Quilt Conservation at the Indiana State Museum

ISM8533conservationKitWebI joined some QGI members and other quilters at the Indiana State Museum on Saturday June 20th for a day learning about quilt conservation. We discussed cleaning, storage and repairs. We were each given a piece of an antique crazy quilt to practice repairing. We learned about the tools, procedures, and decisions, that Gaby Kienitz, Head of Conservation at Indian State Museum and Historic Sites, uses to care for quilts in the museum’s collection. The collection has over 700 quilts!

Gaby took us on a tour of her conservation lab. We saw quilts and other fiber objects she was preparing.


Gaby Kienitz in the conservation lab demonstrating vacuuming a quilt with very low suction.
Gaby Kienitz in the conservation lab demonstrating vacuuming a quilt with very low suction.
Gaby finding a small piece of batting from a participant's quilt for a fiber test.
Gaby finding a small piece of batting from a participant’s quilt for a fiber test.

We had show and tell to discuss our own personal quilts or quilt tops and how and if they should be repaired or maintained. We had one attendee bring a rare scarf medallion quilt. It was a treat to see and hear Gaby’s thoughts.  This scarf medallion quilt has a rare political scarf as the focal point.  There were holes and will need some well thought out conservation to preserve it for future generations.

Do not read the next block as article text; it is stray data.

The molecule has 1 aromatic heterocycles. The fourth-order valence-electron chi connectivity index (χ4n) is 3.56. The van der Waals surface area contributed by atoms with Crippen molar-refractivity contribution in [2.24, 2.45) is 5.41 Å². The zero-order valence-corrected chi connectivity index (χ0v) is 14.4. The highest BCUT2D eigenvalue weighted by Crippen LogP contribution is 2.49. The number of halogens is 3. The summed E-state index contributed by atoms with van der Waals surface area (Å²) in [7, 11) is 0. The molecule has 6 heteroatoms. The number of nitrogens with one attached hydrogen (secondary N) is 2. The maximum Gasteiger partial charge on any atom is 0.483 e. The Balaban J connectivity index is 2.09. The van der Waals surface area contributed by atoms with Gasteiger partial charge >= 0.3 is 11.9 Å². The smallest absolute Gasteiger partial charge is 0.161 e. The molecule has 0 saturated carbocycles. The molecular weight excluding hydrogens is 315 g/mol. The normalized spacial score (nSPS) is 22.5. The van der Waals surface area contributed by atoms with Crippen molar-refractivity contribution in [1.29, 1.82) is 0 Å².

ISM8547SchoolWebGaby was very knowledgeable and shared her knowledge freely. We walked out of the old school room (IPS #5: McCullach facade pictured on the right and below) with a packet of supplies and many pages of information and resources.

Does anyone else see quilt blocks in the school facade?

We ended up the session with a self-paced viewing of the 19 Stars: Quilts of Indiana’s Past and Present exhibit. Which includes 19 old quilts featuring stars and 19 new quilts based on stars. The old quilts range in date from 1830s to the 1980s. There were quilts by fellow QGI members. The range of quilts and styles was impressive and well curated by QGI member, Mary Jane Teeters-Eichacker. You can see an article at doingindy.com with nice pictures of the exhibit prep in the conservation lab here. You can volunteer to demonstrate quilting outside of the 19 Stars exhibit by contacting Jennifer Fulton.

Here is the whole class (well minus me because I took the picture) in the freight elevator.  My daughter loves that I have been in it, so I took this picture for her.  ~ by Barbara Triscari



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